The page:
Tone Projects Unisum Mastering Compressor

Multiband compressor plugin

Tone Projects Unisum Mastering Compressor

Review by George Shilling

Rune Lund-Hermansen is the brains behind Tone Projects – clearly a man of many talents, as for nearly 7 years he was Lead Product Designer for every wine drinker’s favourite phone app, Vivino. Unisum is perhaps the most comprehensively controllable mastering compressor plug-in ever, with all kinds of detailed parameters available for tweaking that are fixed or hidden in most other compressors.


On opening the plug-in a central bar type meter dominates, with three selectable zoom scales, appropriate depending on how much compression you are using. Main controls are separate for each channel, although by default they are linked. Big knobs are familiar – Threshold, Ratio, Attack and Release (each with a helpful additional surrounding meter), and there are Wet/Dry Mix and output Gain controls. Sidechain High-Pass is continuously variable from 5Hz to 1000Hz, accurate to 0.1Hz – this is an early indicator of the obsessional precision and astonishing depth of editing available here. There is also a Sidechain Emphasis frequency selector. Variable “Relax” reduces transient crushing, and “GR Limit” reduces extreme peaks’ compression. Knee is continuously variable, the Release is variable between linear and logarithmic, and a magic Hygge button enables a warmer, thicker sound by subtly altering harmonics, transient and frequency response using several stages of saturation and filtered feedback setups “inspired by transformer and tube characteristics”. Hygge is relatively subtle; this is no distortion box, but often the small amount of added richness is most welcome. It interacts with the compression rather than simply adding drive. Channel linking is continuously variable from 0 to 100%, (the API 2500 has similar). Bottom left there are a remarkable 15 different “styles” to choose from for overall character, from, e.g. Smooth, Firm, Open, Aggressive, and types such as Opto, Groovy-Mu, Fast FET, clean RMS and Peak options, and then Round, Forward and Dynamic modes which are more frequency-targeted. When you click the Edit Style indicator, a lower panel opens up with a dizzying 31 further knobs and a few more buttons, the settings of which determine the Style. At this point, a couple of strong Danish coffees may be required to begin to understand what all these controls can do.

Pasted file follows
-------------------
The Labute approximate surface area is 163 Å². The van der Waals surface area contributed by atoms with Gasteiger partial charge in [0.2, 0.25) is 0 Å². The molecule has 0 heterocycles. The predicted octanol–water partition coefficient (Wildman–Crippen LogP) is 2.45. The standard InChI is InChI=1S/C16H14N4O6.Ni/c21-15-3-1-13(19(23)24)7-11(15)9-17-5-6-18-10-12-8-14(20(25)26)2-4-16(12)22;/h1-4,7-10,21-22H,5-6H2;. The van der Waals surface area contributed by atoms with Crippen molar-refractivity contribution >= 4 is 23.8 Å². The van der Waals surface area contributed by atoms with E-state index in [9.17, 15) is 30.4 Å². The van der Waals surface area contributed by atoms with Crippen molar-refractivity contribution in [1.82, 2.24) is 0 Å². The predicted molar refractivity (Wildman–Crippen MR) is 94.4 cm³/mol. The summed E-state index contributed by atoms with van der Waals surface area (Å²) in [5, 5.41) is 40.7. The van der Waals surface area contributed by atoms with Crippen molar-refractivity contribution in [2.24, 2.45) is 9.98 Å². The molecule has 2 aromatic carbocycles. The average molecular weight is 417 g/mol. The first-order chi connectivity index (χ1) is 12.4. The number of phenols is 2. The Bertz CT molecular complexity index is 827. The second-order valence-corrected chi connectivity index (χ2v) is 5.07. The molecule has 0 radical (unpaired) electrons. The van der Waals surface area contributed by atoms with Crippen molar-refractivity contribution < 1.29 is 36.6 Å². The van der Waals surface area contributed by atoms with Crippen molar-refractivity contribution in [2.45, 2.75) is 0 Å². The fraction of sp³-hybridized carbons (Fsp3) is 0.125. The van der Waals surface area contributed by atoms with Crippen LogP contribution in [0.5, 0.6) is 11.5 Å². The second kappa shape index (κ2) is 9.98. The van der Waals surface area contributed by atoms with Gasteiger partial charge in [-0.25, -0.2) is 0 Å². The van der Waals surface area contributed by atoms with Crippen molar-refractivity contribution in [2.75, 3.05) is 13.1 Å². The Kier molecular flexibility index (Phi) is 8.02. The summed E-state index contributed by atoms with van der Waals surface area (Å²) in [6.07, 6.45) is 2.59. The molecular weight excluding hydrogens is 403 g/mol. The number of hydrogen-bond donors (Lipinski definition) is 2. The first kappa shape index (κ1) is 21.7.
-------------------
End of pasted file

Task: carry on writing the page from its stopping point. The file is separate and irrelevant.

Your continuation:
Quiet Time

Tone Projects Unisum Mastering Compressor

At the left is the Multi-band Detector section. There are three bands with moveable crossover points. Then for each band you can separately vary RMS Speed, to change the response of a each band, Peak Gain, to drive the detector differently for each band, Weight – how much influence the band has on overall compression, and xRatio – a multiplier with value from 0.1 to 10 times the main value set, so that you can set different ratios for each band of the detector. Of course, this all only affects the detector and not the (wide-band) audio path. Interestingly, the Unisum default starting point gives a little more Weight to the mid band, and boosts Ratio for the high band, reducing it for the lows. Opto style turns all Peak Gains down, adds Weight to high and low, but halves the Ratio of the low band. And so on… Many of the remaining controls are modifiers for the Attack and Release characteristics. Loud and Quiet time multipliers change the Attack and Release times based on compression intensity, with a variable crossover for each. Memory Effect controls enable accurate mimicry of opto compressors. Transient Override knobs vary thresholds to allow you to set a faster or slower attack or release for transients. And finally in the Attack and Release section are controls for a 2nd Envelope where a value can be added in milliseconds, then blended as a percentage, for a (usually) slower second part to the attack and/or release. At the far right are controls to further tweak the Channel Link, biasing it towards RMS or Peak sensing, filtering the influence of the High and Low bands, and limiting the difference in gain reduction between the channels.

Some of this stuff can be very subtle, but it’s educational to reverse-engineer and learn what defines the different basic Styles – even if you make only small, or no modifications. Virtual (white) LEDs are scattered around, helpfully indicating where different bands are being affected.

Bob Katz

With so many controls, I would have liked some variation of colours or graphics – the uniform grey reminds me of the original Neve Capricorn desk; I always preferred the Fisher-Price approach of SSL for easier navigation. But the Unisum is an astonishing feat of engineering and design, with settings that I hadn’t even imagined could exist; it is likely the most editable compressor available. It takes close listening and a lot of experimentation to determine the effects of all these myriad controls, but you don’t have to get into the details – just select a Style and compare. And it does sound absolutely terrific – musical, smooth, warm and yet clean. Bob Katz was involved in beta testing and says it is “the most analog sounding of all my digital compressors”. Indeed, it can sound like about 15 different great analogue compressors.

Pros: Incredible level of detailed adjustment, all kinds of wonderful sounding compression styles.

Cons: Some of the graphic design could be more colourful for easier differentiation of controls, LEDs and meters.